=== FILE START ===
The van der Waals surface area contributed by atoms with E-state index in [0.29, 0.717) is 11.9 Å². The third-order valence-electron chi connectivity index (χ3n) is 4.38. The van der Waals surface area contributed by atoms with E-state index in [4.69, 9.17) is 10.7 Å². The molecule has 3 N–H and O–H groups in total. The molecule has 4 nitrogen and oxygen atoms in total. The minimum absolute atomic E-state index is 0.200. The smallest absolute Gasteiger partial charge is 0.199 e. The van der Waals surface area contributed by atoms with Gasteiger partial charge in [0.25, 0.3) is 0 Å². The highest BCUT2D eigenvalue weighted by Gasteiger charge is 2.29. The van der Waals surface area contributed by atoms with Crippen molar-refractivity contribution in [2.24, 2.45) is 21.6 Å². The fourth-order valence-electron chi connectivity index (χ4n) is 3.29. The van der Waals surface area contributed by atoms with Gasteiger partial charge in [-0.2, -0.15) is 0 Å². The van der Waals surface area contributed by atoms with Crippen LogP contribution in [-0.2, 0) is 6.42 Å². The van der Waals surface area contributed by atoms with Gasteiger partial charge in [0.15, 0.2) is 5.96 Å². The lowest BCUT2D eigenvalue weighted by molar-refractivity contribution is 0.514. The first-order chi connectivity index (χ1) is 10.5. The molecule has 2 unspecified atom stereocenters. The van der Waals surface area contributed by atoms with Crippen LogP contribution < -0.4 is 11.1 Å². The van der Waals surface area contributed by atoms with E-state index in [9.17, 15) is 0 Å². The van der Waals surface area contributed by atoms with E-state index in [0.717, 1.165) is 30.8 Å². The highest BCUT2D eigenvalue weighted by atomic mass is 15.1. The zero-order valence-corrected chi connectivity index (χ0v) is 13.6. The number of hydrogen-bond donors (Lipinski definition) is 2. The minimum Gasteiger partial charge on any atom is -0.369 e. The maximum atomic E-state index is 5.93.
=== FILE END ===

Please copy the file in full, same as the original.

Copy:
The van der Waals surface area contributed by atoms with E-state index in [0.29, 0.717) is 11.9 Å². The third-order valence-electron chi connectivity index (χ3n) is 4.38. The van der Waals surface area contributed by atoms with E-state index in [4.69, 9.17) is 10.7 Å². The molecule has 3 N–H and O–H groups in total. The molecule has 4 nitrogen and oxygen atoms in total. The minimum absolute atomic E-state index is 0.200. The smallest absolute Gasteiger partial charge is 0.199 e. The van der Waals surface area contributed by atoms with Gasteiger partial charge in [0.25, 0.3) is 0 Å². The highest BCUT2D eigenvalue weighted by Gasteiger charge is 2.29. The van der Waals surface area contributed by atoms with Crippen molar-refractivity contribution in [2.24, 2.45) is 21.6 Å². The fourth-order valence-electron chi connectivity index (χ4n) is 3.29. The van der Waals surface area contributed by atoms with Gasteiger partial charge in [-0.2, -0.15) is 0 Å². The van der Waals surface area contributed by atoms with Crippen LogP contribution in [-0.2, 0) is 6.42 Å². The van der Waals surface area contributed by atoms with Gasteiger partial charge in [0.15, 0.2) is 5.96 Å². The lowest BCUT2D eigenvalue weighted by molar-refractivity contribution is 0.514. The first-order chi connectivity index (χ1) is 10.5. The molecule has 2 unspecified atom stereocenters. The van der Waals surface area contributed by atoms with Crippen LogP contribution < -0.4 is 11.1 Å². The van der Waals surface area contributed by atoms with E-state index in [9.17, 15) is 0 Å². The van der Waals surface area contributed by atoms with E-state index in [0.717, 1.165) is 30.8 Å². The highest BCUT2D eigenvalue weighted by atomic mass is 15.1. The zero-order valence-corrected chi connectivity index (χ0v) is 13.6. The number of hydrogen-bond donors (Lipinski definition) is 2. The minimum Gasteiger partial charge on any atom is -0.369 e. The maximum atomic E-state index is 5.93.